Origianl image by Milad Fakurian
Cambridge Conversations: The Dementia Journey - New advances, insights and possibilities
Thursday 14 July 2022, 6.30pm to 7.20pm BST
Origianl image by Milad Fakurian
One in three of us is destined for dementia, bringing huge heartbreak for families and costs to the NHS and the economy. Yet we are at a tipping-point in dementia research, with advances in understanding different dementias leading to many potential treatments ready for clinical trials. The challenges remain substantial, however: technologically, ethically, and medically.
In this conversation, three leading Cambridge scientists discuss the pathway to a cure for dementia. Their experience brings together clinical, academic and industry experience with a shared vision of collaborative cross-disciplinary research to address key issues: What does it mean to diagnose someone, when no two people are the same in genetics, life experience, background, or symptoms? How can we harness Big Data and Artificial Intelligence while protecting individual privacy and diversity? And what policy and political changes do we need to accelerate diagnosis, treatment and prevention?
Professor Ed Bullmore FRCP, FRCPsych, FMedSci
Professor Ed Bullmore is the Director at the Wolfson Brain Imaging Centre. Ed trained in clinical medicine at the University of Oxford and St Bartholomew’s Hospital in London, then worked as a Lecturer in Medicine at the University of Hong Kong. He undertook specialist clinical training in psychiatry at St George’s Hospital and then the Bethlem Royal & Maudsley Hospital, both in London. His research career started in the early 1990s as a Wellcome Trust (Advanced) Research Fellow. Since moving to Cambridge as Professor of Psychiatry in 1999, his interest in human brain function and structure has increasingly focused on complex brain networks identified in MRI and other brain scanning data. Ed is Clinical Director of the Wellcome Trust/MRC funded Behavioural & Clinical Neuroscience Institute, and Co-Chair of Cambridge Neuroscience. He is also an honorary Consultant Psychiatrist and Director of R&D in Cambridgeshire & Peterborough Foundation NHS Trust.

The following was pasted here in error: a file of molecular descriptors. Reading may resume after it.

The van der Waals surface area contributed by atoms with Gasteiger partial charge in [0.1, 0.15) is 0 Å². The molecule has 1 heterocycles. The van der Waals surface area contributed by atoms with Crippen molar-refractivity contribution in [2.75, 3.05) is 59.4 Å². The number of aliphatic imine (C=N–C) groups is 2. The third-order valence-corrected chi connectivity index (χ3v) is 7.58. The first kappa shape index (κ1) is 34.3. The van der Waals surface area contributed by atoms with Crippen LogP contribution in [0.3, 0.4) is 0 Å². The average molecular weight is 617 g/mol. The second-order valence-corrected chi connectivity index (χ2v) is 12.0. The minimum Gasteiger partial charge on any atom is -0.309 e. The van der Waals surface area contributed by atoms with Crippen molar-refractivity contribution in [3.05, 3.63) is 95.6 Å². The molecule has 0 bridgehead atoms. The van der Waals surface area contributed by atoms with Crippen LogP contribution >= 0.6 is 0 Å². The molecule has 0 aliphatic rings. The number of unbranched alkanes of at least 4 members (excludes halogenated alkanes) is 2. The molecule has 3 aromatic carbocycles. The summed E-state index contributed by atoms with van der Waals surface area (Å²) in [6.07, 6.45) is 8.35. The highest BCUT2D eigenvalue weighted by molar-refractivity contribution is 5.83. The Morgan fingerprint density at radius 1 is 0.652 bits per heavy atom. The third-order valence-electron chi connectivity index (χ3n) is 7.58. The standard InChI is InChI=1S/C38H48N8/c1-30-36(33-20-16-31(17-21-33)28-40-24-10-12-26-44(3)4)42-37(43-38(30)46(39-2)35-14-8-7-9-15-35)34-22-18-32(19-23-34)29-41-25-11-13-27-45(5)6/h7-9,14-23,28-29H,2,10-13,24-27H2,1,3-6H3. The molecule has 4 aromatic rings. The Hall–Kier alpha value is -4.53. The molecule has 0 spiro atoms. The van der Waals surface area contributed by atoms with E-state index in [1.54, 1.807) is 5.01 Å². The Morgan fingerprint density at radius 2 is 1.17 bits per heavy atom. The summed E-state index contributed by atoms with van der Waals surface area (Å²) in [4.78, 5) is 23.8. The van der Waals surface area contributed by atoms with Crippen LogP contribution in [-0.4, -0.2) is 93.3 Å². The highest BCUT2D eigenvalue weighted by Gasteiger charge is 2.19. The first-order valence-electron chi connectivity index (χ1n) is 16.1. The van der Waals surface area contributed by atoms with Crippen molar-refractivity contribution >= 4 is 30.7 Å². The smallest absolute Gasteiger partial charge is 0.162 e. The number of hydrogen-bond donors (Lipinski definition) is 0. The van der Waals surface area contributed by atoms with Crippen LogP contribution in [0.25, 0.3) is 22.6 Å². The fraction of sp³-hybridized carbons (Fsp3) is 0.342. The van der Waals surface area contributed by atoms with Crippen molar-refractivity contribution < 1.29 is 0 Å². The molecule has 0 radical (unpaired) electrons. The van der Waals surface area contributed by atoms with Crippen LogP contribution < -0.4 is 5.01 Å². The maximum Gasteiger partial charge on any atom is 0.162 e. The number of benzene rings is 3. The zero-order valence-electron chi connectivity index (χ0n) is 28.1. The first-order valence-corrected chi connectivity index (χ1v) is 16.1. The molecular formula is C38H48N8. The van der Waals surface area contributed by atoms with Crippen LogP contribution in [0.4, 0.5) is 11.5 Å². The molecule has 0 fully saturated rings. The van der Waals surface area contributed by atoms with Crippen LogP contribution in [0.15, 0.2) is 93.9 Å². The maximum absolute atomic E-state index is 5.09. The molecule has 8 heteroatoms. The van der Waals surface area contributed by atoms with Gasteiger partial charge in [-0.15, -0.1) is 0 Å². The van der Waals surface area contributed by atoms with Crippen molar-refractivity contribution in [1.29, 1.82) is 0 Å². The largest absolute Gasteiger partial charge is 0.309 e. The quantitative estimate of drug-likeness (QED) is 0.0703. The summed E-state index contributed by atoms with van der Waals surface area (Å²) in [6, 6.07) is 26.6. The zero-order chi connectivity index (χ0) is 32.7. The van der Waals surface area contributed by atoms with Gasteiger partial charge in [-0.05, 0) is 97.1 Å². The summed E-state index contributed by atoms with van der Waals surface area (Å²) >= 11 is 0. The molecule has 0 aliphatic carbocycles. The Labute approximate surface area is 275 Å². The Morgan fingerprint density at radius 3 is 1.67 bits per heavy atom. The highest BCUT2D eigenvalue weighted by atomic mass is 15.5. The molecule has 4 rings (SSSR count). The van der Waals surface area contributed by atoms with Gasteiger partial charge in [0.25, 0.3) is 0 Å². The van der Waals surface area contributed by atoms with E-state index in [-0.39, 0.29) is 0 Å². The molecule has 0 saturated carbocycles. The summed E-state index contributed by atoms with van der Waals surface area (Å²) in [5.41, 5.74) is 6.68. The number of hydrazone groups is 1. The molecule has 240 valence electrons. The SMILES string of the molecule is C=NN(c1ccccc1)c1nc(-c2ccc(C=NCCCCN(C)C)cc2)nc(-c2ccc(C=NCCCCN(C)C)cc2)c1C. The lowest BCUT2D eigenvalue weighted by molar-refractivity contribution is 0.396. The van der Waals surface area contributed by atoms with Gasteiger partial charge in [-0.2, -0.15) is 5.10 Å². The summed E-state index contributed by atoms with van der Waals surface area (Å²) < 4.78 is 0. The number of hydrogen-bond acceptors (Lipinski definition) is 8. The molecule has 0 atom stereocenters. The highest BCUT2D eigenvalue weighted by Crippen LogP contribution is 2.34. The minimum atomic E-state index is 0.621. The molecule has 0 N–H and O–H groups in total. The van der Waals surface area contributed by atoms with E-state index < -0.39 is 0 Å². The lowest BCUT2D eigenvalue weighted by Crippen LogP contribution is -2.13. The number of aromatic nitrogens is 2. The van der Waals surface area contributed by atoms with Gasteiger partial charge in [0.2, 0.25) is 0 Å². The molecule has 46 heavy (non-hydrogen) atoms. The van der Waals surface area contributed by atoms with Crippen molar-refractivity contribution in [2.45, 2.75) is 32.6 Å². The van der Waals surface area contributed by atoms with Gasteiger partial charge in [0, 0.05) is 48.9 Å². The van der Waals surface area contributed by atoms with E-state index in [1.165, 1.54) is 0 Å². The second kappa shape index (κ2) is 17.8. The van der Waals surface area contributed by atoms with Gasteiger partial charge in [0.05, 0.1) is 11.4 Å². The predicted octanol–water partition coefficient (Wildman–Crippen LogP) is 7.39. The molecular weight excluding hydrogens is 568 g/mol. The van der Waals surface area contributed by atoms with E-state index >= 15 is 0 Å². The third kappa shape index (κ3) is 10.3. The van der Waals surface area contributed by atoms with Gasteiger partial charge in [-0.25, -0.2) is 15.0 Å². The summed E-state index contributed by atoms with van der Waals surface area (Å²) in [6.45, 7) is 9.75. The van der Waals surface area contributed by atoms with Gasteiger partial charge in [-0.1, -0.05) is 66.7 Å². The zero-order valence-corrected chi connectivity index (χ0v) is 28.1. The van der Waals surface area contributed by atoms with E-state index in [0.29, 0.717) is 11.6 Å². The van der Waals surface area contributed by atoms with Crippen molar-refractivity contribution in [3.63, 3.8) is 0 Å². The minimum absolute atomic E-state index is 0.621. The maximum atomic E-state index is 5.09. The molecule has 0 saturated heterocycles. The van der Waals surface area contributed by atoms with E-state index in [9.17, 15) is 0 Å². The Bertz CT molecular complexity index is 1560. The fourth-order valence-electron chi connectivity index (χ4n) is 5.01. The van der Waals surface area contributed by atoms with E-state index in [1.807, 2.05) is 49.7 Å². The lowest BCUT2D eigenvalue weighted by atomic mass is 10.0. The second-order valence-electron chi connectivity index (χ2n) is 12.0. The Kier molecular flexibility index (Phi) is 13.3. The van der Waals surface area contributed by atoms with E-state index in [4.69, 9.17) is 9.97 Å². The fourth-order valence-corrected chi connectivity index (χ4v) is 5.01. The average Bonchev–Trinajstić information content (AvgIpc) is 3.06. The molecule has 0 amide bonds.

Professor Zoe Kourtzi
Zoe Kourtzi is Professor of Computational Cognitive Neuroscience in Cambridge's Department of Psychology. Her work has translational impact in the early diagnosis and design of personalised interventions in brain and mental health disorders. She received her PhD from Rutgers University and was postdoctoral fellow at MIT and Harvard University. She was a Senior Research Scientist at the Max Planck Institute for Biological Cybernetics and then a Chair in Brain Imaging at the University of Birmingham. Zoe moved to the University of Cambridge in 2013; she is the Cambridge University Lead at the Alan Turing Institute, a Royal Society Industry Fellow and a fellow of Downing College.
Dr Maura Malpetti (Sidney Sussex 2017, Clinical Neurosciences)
Dr Maura Malpetti is a Race Against Dementia Alzheimer’s Research UK fellow at the Cambridge Centre for Frontotemporal Dementia and Related disorders. She received a BSc in Psychology and MSc in Cognitive Neuroscience from Vita-Salute San Raffaele University in Milan, before obtaining a PhD in Clinical Neurosciences at the University of Cambridge. She is now a postdoctoral researcher in Professor James Rowe’s lab. Maura is interested in the study of neuropathology, biomarkers and clinical features of neurodegenerative diseases, with a special interest in frontotemporal lobar degeneration and Alzheimer's disease. Her work focusses on multimodal brain imaging techniques integrated with fluid markers, post-mortem validation, and prognostic modelling approaches in dementia.
Professor James Rowe (Downing College 1988, Natural Sciences)
Professor James Rowe is Director of the Cambridge Centre for Frontotemporal Dementia and Related Disorders. His initial training in Medical Sciences and Experimental Psychology began at the Universities of Cambridge and Oxford, undertaking a PhD at the Wellcome Department of Cognitive Neurology. Following this, he trained full-time as a clinical specialist while continuing research in neurology. In 2015 he was appointed as Professor of Cognitive Neurology at the University of Cambridge, and affiliated Professor of Clinical Neuroscience at the University of Copenhagen. James is an active consultant neurologist, leading clinics for patients with early and frontotemporal dementias, Progressive Supranuclear Palsy, and other ‘tauopathies’. He is also a consultant in the Cambridge Memory Clinic.
Webinar: Thursday 14 July, 6:30pm to 7:20pm BST
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